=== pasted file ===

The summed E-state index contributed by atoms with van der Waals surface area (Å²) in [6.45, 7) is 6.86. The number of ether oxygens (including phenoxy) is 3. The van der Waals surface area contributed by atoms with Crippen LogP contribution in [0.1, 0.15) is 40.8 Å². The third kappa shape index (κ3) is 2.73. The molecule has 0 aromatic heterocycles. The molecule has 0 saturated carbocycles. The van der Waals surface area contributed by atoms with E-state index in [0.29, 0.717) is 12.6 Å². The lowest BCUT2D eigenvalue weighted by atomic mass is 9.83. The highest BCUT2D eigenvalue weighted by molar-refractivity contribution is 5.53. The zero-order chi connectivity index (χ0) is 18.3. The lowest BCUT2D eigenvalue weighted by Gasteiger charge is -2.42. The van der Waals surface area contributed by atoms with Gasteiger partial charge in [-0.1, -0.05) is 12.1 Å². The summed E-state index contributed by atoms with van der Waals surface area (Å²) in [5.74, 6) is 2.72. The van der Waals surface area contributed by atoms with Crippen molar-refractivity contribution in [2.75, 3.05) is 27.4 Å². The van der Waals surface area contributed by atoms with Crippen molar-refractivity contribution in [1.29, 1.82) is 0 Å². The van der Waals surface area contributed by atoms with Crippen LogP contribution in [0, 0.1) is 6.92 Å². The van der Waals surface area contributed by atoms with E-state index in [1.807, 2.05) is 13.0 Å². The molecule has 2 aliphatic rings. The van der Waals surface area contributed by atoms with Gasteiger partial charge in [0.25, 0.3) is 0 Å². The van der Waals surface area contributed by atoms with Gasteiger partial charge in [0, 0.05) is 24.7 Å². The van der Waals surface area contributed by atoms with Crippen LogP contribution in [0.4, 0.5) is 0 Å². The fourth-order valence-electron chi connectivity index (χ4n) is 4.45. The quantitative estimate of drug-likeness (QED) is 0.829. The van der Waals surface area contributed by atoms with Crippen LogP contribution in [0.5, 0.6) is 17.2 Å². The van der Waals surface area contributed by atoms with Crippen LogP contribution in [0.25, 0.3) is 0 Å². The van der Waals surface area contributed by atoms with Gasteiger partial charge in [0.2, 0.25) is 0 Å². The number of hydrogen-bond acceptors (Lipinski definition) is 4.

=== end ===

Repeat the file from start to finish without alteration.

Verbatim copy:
The summed E-state index contributed by atoms with van der Waals surface area (Å²) in [6.45, 7) is 6.86. The number of ether oxygens (including phenoxy) is 3. The van der Waals surface area contributed by atoms with Crippen LogP contribution in [0.1, 0.15) is 40.8 Å². The third kappa shape index (κ3) is 2.73. The molecule has 0 aromatic heterocycles. The molecule has 0 saturated carbocycles. The van der Waals surface area contributed by atoms with E-state index in [0.29, 0.717) is 12.6 Å². The lowest BCUT2D eigenvalue weighted by atomic mass is 9.83. The highest BCUT2D eigenvalue weighted by molar-refractivity contribution is 5.53. The zero-order chi connectivity index (χ0) is 18.3. The lowest BCUT2D eigenvalue weighted by Gasteiger charge is -2.42. The van der Waals surface area contributed by atoms with Gasteiger partial charge in [-0.1, -0.05) is 12.1 Å². The summed E-state index contributed by atoms with van der Waals surface area (Å²) in [5.74, 6) is 2.72. The van der Waals surface area contributed by atoms with Crippen molar-refractivity contribution in [2.75, 3.05) is 27.4 Å². The van der Waals surface area contributed by atoms with Crippen molar-refractivity contribution in [1.29, 1.82) is 0 Å². The van der Waals surface area contributed by atoms with Crippen LogP contribution in [0, 0.1) is 6.92 Å². The van der Waals surface area contributed by atoms with E-state index in [1.807, 2.05) is 13.0 Å². The molecule has 2 aliphatic rings. The van der Waals surface area contributed by atoms with Gasteiger partial charge in [0.25, 0.3) is 0 Å². The van der Waals surface area contributed by atoms with Gasteiger partial charge in [0, 0.05) is 24.7 Å². The van der Waals surface area contributed by atoms with Crippen LogP contribution in [0.4, 0.5) is 0 Å². The fourth-order valence-electron chi connectivity index (χ4n) is 4.45. The quantitative estimate of drug-likeness (QED) is 0.829. The van der Waals surface area contributed by atoms with Crippen LogP contribution in [0.5, 0.6) is 17.2 Å². The van der Waals surface area contributed by atoms with Crippen LogP contribution in [0.25, 0.3) is 0 Å². The van der Waals surface area contributed by atoms with Gasteiger partial charge in [0.2, 0.25) is 0 Å². The number of hydrogen-bond acceptors (Lipinski definition) is 4.